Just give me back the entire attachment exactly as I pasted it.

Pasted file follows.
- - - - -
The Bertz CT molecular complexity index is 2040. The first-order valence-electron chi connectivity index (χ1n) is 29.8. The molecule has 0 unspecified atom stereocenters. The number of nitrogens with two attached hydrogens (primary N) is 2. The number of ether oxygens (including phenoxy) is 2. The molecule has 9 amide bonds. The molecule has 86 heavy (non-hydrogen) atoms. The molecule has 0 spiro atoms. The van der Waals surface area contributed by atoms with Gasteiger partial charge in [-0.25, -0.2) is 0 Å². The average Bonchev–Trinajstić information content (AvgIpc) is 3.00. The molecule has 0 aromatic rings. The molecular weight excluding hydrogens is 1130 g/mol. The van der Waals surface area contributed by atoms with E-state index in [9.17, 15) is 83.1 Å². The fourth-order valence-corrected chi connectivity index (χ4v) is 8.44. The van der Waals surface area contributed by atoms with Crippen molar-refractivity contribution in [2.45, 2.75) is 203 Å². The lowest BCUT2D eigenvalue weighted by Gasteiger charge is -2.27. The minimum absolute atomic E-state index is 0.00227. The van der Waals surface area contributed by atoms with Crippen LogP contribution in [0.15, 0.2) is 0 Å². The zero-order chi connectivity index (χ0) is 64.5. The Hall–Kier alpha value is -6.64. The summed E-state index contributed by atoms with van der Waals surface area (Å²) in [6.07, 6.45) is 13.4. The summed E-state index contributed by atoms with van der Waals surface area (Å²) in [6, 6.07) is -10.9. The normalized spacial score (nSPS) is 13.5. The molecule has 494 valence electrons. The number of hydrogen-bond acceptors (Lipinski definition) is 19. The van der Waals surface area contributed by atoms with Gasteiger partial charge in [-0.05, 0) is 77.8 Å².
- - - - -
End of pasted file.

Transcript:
The Bertz CT molecular complexity index is 2040. The first-order valence-electron chi connectivity index (χ1n) is 29.8. The molecule has 0 unspecified atom stereocenters. The number of nitrogens with two attached hydrogens (primary N) is 2. The number of ether oxygens (including phenoxy) is 2. The molecule has 9 amide bonds. The molecule has 86 heavy (non-hydrogen) atoms. The molecule has 0 spiro atoms. The van der Waals surface area contributed by atoms with Gasteiger partial charge in [-0.25, -0.2) is 0 Å². The average Bonchev–Trinajstić information content (AvgIpc) is 3.00. The molecule has 0 aromatic rings. The molecular weight excluding hydrogens is 1130 g/mol. The van der Waals surface area contributed by atoms with E-state index in [9.17, 15) is 83.1 Å². The fourth-order valence-corrected chi connectivity index (χ4v) is 8.44. The van der Waals surface area contributed by atoms with Crippen molar-refractivity contribution in [2.45, 2.75) is 203 Å². The lowest BCUT2D eigenvalue weighted by Gasteiger charge is -2.27. The minimum absolute atomic E-state index is 0.00227. The van der Waals surface area contributed by atoms with Crippen LogP contribution in [0.15, 0.2) is 0 Å². The zero-order chi connectivity index (χ0) is 64.5. The Hall–Kier alpha value is -6.64. The summed E-state index contributed by atoms with van der Waals surface area (Å²) in [6.07, 6.45) is 13.4. The summed E-state index contributed by atoms with van der Waals surface area (Å²) in [6, 6.07) is -10.9. The normalized spacial score (nSPS) is 13.5. The molecule has 494 valence electrons. The number of hydrogen-bond acceptors (Lipinski definition) is 19. The van der Waals surface area contributed by atoms with Gasteiger partial charge in [-0.05, 0) is 77.8 Å².